[quote]
but the question remains: which part of the delivery is all that strain and exertion in the lower half coming in? The firming up of the landing leg? Providing stability and a consistent/firm back leg as the pitcher moves down the mound? Both of these seem to me to not require much strength at all…certainly not any more than a basic level of strength and body control.[/quote]

It’s work over time Ben. You are correct it doesn’t take the “strength” you see in a Cressy gym…and well look at Kyle Farnsworth…when he was a Cub…he looked like Charles Atlas (IMO…way over-built for a pitcher) and he was not successful, he has since (Besides stopping the juice) re-focused his training and become a more “average” body style…and become a much better pitcher with the same gas. One of the reasons I heavily advocate for martial arts training for younger kids is so they learn the entire use of body as a force multiplyer.
I will say though that Maddux utilizing the lower half technique, allowed him to produce 90+ even in the last years of his career and still remain injury free.

My belief and training as far as lower half involvement has more to do with syncing up the entire body mech,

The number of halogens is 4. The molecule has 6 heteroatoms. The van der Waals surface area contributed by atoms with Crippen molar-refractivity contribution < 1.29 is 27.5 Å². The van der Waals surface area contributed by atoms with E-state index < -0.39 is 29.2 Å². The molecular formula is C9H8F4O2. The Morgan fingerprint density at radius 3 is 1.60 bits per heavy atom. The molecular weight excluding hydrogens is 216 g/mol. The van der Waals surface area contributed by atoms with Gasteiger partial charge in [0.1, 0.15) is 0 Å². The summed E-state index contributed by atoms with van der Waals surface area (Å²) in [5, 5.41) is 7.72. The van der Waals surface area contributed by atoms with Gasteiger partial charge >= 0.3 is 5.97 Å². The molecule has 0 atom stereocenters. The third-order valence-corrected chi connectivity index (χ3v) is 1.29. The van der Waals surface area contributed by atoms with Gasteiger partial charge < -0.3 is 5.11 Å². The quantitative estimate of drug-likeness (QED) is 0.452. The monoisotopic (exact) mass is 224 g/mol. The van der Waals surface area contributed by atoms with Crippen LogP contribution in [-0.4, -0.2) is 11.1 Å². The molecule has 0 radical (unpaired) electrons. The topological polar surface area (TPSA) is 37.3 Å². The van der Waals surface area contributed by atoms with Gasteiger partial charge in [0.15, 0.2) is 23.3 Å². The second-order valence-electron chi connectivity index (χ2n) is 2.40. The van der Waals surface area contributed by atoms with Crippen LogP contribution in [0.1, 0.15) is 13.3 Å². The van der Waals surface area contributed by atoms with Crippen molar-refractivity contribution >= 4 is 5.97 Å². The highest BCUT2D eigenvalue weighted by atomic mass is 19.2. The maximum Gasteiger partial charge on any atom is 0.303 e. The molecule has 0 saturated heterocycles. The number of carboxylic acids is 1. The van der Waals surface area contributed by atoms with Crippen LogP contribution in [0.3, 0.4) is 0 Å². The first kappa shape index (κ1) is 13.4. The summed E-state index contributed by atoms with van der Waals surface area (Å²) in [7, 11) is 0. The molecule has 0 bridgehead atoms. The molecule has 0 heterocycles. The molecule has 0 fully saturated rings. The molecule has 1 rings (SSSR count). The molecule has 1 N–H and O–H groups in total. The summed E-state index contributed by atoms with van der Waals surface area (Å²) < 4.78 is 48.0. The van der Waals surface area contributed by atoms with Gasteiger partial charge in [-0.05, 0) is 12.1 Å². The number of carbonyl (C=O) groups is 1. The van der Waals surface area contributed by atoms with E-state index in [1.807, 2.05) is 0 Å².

Although, I may agree in theory, I haven’t seen this.

What I have found as a common denominator for pitchers that can run it up there is the ability to control and manipulate the center mass that separates guys. Therefore, I would agree with both sides.

There has to be efficient energy created from the center mass and transferred to the ground and back up. Every joint or link in the chain has a responsibility to the network. If one is lacking or not holding up to their respective role, the body will not create or work to its potential.

The role of the hips is to provide mobility and stability. Guys that lack strength or mobility in that region usually cannot control or manipulate the center mass to be advantageous.

I don’t think its so much about leg strength as it is the ability to create force/momentum/tempo and the ability to transfer the energy effectively.

here’s what Matt Blake, pitching consultant for Cressey Performance and a hell of a smart dude wrote to me when I asked him